Commentarii de Bello Gallico (English: Commentaries on the Gallic War) is Julius Caesar's firsthand account of the Gallic Wars, written as a third-person narrative. In it Caesar describes the battles and intrigues that took place in the nine years he spent fighting local armies in Gaul that opposed Roman domination.
The "Gaul" that Caesar refers to is sometimes all of Gaul except for the Roman province of Gallia Narbonensis (modern day Provence), encompassing the rest of modern France, Belgium and some of Switzerland. On other occasions, he refers only to that territory inhabited by the Celtic peoples known to the Romans as Gauls, from the English Channel to Lugdunum (Lyon).
The work has been a mainstay in Latin instruction because of its simple, direct prose. It begins with the frequently quoted phrase "Gallia est omnis divisa in partes tres", sometimes quoted as "Omnia Gallia in tres partes divisa est", meaning "All of Gaul is divided into three parts". The full work is split into eight sections, Book 1 to Book 8, each varying in size from approximately 5,000 to 15,000 words. Book 8 was written by Aulus Hirtius, after Caesar's death.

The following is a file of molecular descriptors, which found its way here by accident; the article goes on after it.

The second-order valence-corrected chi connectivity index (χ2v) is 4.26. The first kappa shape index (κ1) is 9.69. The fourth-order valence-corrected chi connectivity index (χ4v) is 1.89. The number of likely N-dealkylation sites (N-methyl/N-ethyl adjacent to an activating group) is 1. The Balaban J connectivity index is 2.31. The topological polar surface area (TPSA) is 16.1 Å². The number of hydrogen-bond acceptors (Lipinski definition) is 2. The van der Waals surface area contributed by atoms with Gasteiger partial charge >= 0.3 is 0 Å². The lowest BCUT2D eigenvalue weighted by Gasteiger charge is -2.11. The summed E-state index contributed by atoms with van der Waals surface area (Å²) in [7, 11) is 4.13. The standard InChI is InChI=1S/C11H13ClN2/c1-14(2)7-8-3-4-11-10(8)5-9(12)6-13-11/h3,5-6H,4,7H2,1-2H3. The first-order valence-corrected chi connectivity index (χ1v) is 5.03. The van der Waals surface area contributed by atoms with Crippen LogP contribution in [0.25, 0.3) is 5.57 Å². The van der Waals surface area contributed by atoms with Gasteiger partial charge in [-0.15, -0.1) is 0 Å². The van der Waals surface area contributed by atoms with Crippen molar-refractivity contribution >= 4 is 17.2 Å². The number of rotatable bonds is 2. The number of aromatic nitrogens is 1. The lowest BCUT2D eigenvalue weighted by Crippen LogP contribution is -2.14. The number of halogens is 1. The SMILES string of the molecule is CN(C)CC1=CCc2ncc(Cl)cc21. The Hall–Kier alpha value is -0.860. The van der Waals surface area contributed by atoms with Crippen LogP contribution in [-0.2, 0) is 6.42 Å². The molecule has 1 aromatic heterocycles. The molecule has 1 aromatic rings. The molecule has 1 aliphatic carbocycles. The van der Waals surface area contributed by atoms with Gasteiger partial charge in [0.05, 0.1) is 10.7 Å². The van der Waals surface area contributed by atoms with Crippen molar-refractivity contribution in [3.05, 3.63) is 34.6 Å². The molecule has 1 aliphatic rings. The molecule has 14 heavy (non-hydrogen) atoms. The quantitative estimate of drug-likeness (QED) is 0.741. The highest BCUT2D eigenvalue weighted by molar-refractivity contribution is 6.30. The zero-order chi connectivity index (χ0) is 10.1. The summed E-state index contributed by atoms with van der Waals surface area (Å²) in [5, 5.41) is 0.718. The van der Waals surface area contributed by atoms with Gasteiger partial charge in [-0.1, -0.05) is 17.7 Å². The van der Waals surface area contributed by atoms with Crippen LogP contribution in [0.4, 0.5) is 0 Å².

Commentarii de Bello Civili (Commentaries on the Civil War), or Bellum Civile, is an account written by Julius Caesar of his war against Gnaeus Pompeius and the Senate. Shorter than its counterpart on the Gallic War, only three books long, and possibly unfinished, it covers the events of 49-48 BC, from shortly before Caesar's invasion of Italy to Pompey's defeat at the Battle of Pharsalus and flight to Egypt with Caesar in pursuit. It closes with Pompey assassinated, Caesar attempting to mediate rival claims to the Egyptian throne, and the beginning of the Alexandrian War.
Caesar's authorship of the Commentarii de Bello Civili is not disputed. However, its continuations on the Alexandrian, African and Hispanic wars are believed to have been written by others: the 2nd century historian Suetonius suggested Aulus Hirtius and Gaius Oppius as possible authors.
March 3, 2015 Subject:
All Gaul is Divided Into Three Parts...
This is clearly the best available audio download of Caesar's Gallic War Commentaries. The narrator has obvious familiarity with the work hence rarely misspeaks or mispronounces names or terms. In addition, the narrator's voice is a perfect match for conveying Caesar's writings. Highly recommended.
November 23, 2012 Subject:
Julius Caesar History